If all goes to plan, on March 6, Martha Stewart will be released from the big house to her own big house.
What will Martha do? It's been well publicized that Stewart will star in a TV show produced by reality whiz Mark "Survivor" Burnett. She has also indicated plans to write a book about her prison time, and while she hasn't publicly discussed a speaking tour, consultant Robert Smith thinks that's likely.
"If you thought she was in demand in her pre-prison life, she'll be even more so now," says Smith, 31, who should know--he was in prison for six months and a halfway house for three, for stealing credit cards. He turned his life around in the last couple of years, forming Rockford, Illinois-based Robert Smith & Associates PR, which expects 2005 revenues of $500,000.
What should Martha do? "The guillotine hanging over her head is her image and how she handles it," says Lonnie Pacelli, author of The Project Management Advisor. One way to make amends is to "inspire others on how to conduct business ethically," says Pacelli. "She should spend her time giving speeches and educating business owners, managers and CEOs."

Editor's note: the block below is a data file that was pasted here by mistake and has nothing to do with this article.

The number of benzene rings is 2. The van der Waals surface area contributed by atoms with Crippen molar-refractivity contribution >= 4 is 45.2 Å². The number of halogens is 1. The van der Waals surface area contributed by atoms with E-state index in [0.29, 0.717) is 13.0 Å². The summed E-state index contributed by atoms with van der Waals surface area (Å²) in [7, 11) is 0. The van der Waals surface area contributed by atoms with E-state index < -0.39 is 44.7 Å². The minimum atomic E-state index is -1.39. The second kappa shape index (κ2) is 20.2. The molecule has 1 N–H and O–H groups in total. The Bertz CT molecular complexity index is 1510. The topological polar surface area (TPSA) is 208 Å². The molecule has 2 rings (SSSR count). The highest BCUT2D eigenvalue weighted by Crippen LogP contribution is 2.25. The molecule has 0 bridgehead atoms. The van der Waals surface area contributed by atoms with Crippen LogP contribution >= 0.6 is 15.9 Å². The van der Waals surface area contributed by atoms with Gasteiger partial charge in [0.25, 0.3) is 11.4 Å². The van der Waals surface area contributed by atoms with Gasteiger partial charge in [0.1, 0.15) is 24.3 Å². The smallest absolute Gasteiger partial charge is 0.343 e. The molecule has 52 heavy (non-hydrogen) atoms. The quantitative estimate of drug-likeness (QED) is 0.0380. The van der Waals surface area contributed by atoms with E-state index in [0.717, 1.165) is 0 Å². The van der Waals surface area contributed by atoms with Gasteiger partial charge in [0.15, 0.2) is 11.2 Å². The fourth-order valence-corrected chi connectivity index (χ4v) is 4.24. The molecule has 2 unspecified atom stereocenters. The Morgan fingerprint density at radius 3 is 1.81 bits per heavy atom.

What should you do if you're a newly freed jailbird entrepreneur with fewer prospects than Martha? If your business is still running, your prison time may not matter. "When people walk into a grocery store, for instance, they usually don't know the history of the owner," says Peter Cervieri, a partner at New York City-based strategic advisory firm Lion Strategy Advisors. "But they might care, if they knew." Cervieri recommends adopting a low profile, at least for a few months after returning.
Can prison actually help an entrepreneur? Smith doesn't recommend trying to find out, but he thinks Stewart will return to society a more adept entrepreneur than ever. "Some of the most innovative people in the world are in prison," observes Smith, referring to some great escapes. "You cannot hang around in that environment and not become a better and more strategic thinker."